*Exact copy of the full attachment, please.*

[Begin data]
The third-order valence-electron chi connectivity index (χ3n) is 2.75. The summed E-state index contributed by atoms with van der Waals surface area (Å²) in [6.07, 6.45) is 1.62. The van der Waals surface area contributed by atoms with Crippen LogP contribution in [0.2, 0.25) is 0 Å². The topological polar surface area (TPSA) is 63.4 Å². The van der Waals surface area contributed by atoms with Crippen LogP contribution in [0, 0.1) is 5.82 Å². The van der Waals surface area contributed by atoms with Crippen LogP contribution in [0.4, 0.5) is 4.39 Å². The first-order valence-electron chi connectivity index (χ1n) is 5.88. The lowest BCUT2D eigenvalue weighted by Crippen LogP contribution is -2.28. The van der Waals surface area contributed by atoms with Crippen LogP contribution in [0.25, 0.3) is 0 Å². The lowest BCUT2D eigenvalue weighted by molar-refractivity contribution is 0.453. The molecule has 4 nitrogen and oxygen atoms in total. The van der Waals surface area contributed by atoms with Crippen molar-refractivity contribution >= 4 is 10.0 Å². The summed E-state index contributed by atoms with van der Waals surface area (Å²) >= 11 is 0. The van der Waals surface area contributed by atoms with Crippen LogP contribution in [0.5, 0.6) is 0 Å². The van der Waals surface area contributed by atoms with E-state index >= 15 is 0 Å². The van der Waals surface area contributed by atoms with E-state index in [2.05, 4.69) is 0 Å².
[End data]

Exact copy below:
The third-order valence-electron chi connectivity index (χ3n) is 2.75. The summed E-state index contributed by atoms with van der Waals surface area (Å²) in [6.07, 6.45) is 1.62. The van der Waals surface area contributed by atoms with Crippen LogP contribution in [0.2, 0.25) is 0 Å². The topological polar surface area (TPSA) is 63.4 Å². The van der Waals surface area contributed by atoms with Crippen LogP contribution in [0, 0.1) is 5.82 Å². The van der Waals surface area contributed by atoms with Crippen LogP contribution in [0.4, 0.5) is 4.39 Å². The first-order valence-electron chi connectivity index (χ1n) is 5.88. The lowest BCUT2D eigenvalue weighted by Crippen LogP contribution is -2.28. The van der Waals surface area contributed by atoms with Crippen LogP contribution in [0.25, 0.3) is 0 Å². The lowest BCUT2D eigenvalue weighted by molar-refractivity contribution is 0.453. The molecule has 4 nitrogen and oxygen atoms in total. The van der Waals surface area contributed by atoms with Crippen molar-refractivity contribution >= 4 is 10.0 Å². The summed E-state index contributed by atoms with van der Waals surface area (Å²) >= 11 is 0. The van der Waals surface area contributed by atoms with Crippen LogP contribution in [0.5, 0.6) is 0 Å². The van der Waals surface area contributed by atoms with E-state index >= 15 is 0 Å². The van der Waals surface area contributed by atoms with E-state index in [2.05, 4.69) is 0 Å².